A year ago, U.S. Education Secretary Betsy DeVos rattled college officials nationwide by signaling that she would shred Obama-era regulations on campus sexual assault. Those rules — from the notorious 2011 “Dear Colleague” letter — urged colleges to get tougher on sexual assault allegations or possibly forfeit millions in federal funding.

Many colleges cracked down. But accused students and their families complained that inept campus judicial systems trampled their legal rights. DeVos agreed that the “Dear Colleague” changes tilted the system too much in favor of alleged victims.

The education secretary hasn’t yet unveiled the new standards, but preliminary proposals reportedly would bring several changes. Among the most dramatic:

• Colleges no longer would be required to investigate complaints that originate off campus or outside school-sponsored programs. Schools would be allowed to address more complaints via an informal resolution process if that doesn’t short-change the complainant.

• School investigations no longer would begin with what on many campuses is a tacit assumption of an accused student’s guilt. Specifically, it could become more difficult to decide that a student committed a sexual assault: The Obama-era standard of “preponderance of the evidence” could rise to a tougher-to-meet standard, “clear and convincing evidence.” That’s still short of the criminal justice standard of evidence “beyond a reasonable doubt.” But campus authorities probably would need to be more certain going forward that an assault did happen before they declare a verdict of guilt.

• Whatever the rules, the goal is still the same: Make campuses safer. Punish perpetrators and comfort victims. Deter assaults, harassment and rape. But the new approach would come closer than the Obama-era rules to adding another imperative: Don’t railroad students accused of misconduct. That’s essentially what the 6th U.S. Circuit Court of Appeals ruled recently in the case of a University of Michigan student accused of sexual assault. The court said that an accused student is entitled to cross-examine witnesses.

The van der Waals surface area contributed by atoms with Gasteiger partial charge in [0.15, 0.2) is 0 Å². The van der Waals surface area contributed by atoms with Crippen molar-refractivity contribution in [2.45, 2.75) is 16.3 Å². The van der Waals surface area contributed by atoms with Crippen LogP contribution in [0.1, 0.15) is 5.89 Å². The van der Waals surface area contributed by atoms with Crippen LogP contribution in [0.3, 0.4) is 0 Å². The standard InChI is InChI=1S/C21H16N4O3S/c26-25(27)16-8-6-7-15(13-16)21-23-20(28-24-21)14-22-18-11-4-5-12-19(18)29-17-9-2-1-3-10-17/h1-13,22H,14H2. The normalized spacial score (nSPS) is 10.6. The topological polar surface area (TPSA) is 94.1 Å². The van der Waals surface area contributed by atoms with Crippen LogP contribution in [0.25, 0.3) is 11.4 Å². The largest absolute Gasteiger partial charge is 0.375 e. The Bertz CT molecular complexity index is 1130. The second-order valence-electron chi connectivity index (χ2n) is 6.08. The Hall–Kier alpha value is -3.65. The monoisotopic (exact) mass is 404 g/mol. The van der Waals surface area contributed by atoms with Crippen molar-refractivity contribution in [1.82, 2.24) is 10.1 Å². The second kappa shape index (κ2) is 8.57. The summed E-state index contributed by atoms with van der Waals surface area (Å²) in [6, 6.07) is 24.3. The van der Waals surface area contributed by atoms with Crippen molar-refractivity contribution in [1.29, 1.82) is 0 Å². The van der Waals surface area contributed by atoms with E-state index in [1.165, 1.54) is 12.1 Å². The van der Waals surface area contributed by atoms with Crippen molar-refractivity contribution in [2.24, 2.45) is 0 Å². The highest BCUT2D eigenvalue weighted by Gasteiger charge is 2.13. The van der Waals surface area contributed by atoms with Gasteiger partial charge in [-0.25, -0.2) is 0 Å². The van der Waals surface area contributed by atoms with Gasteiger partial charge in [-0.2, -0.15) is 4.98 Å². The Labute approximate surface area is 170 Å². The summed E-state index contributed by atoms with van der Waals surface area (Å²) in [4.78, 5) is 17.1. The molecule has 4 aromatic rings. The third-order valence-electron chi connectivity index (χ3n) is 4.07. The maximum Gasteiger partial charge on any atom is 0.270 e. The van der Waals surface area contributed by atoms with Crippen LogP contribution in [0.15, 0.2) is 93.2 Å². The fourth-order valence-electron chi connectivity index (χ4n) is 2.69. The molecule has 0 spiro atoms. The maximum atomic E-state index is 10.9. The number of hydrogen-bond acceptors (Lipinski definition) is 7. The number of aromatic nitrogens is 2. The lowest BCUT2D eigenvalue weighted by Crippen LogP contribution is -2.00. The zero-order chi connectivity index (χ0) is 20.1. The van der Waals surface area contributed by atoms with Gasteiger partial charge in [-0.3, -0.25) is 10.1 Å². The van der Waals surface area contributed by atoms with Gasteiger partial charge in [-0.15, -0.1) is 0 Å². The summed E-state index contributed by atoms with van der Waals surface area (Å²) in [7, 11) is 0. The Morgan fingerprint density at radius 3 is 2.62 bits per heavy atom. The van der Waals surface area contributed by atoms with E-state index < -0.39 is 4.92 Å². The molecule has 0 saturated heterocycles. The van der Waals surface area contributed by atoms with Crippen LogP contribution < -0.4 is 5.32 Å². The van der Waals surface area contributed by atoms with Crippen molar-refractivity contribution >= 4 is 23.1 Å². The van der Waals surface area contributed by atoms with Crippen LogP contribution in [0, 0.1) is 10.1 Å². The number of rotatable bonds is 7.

What’s the best way to achieve fair outcomes? We hope the revised rules contain a terse directive: Campus officials, when you receive allegations of assault, don’t play cop, district attorney, judge and jury. Call law enforcement. Let professionals investigate and decide if criminal charges are warranted. And if they levy charges, let them pursue justice.

Why the police and prosecutors and not the profs and provosts? Because the authorities are likelier to be trained and experienced at these jobs. They know how to handle interrogations and evidence. They don’t have a vested interest in protecting the college’s reputation, as administrators surely do. Nor are they subject to campus culture. They can go where the evidence leads.

By contrast, the more campus officials dabble in their own version of investigating and judging such allegations, the greater the chances that such cases will be mishandled.

We understand that not so many years ago, some complaints by sexual assault victims trailed off into limbo. Law enforcement authorities sometimes responded half-heartedly or clumsily.

But attitudes among the public and law enforcement officers have dramatically changed. Today there’s a far greater recognition of sexual violence and a desire to combat it. There’s the thunderous toppling of powerful men by #MeToo allegations. Many sexual harassment, assault or abuse allegations, even if decades old, no longer are dismissed. An allegation rooted in the 1980s has had the power to stall a confirmation vote on a U.S. Supreme Court nominee.

The encouraging upshot: More alleged victims step forward because they have more confidence that law enforcement officials will take them seriously.

That’s a profound and welcome development. And it should be the norm for campus sexual assault cases. Colleges and universities are in the educating business, not the criminal justice business. Campuses should offer a full panoply of services for alleged victims. Schools can set restrictions within the campus community on accused students, and if they’re convicted, can impose penalties including expulsion. But college officials should stop short of trying to oversee and execute these complex investigations and adjudications.

Editorial by the Chicago Tribune

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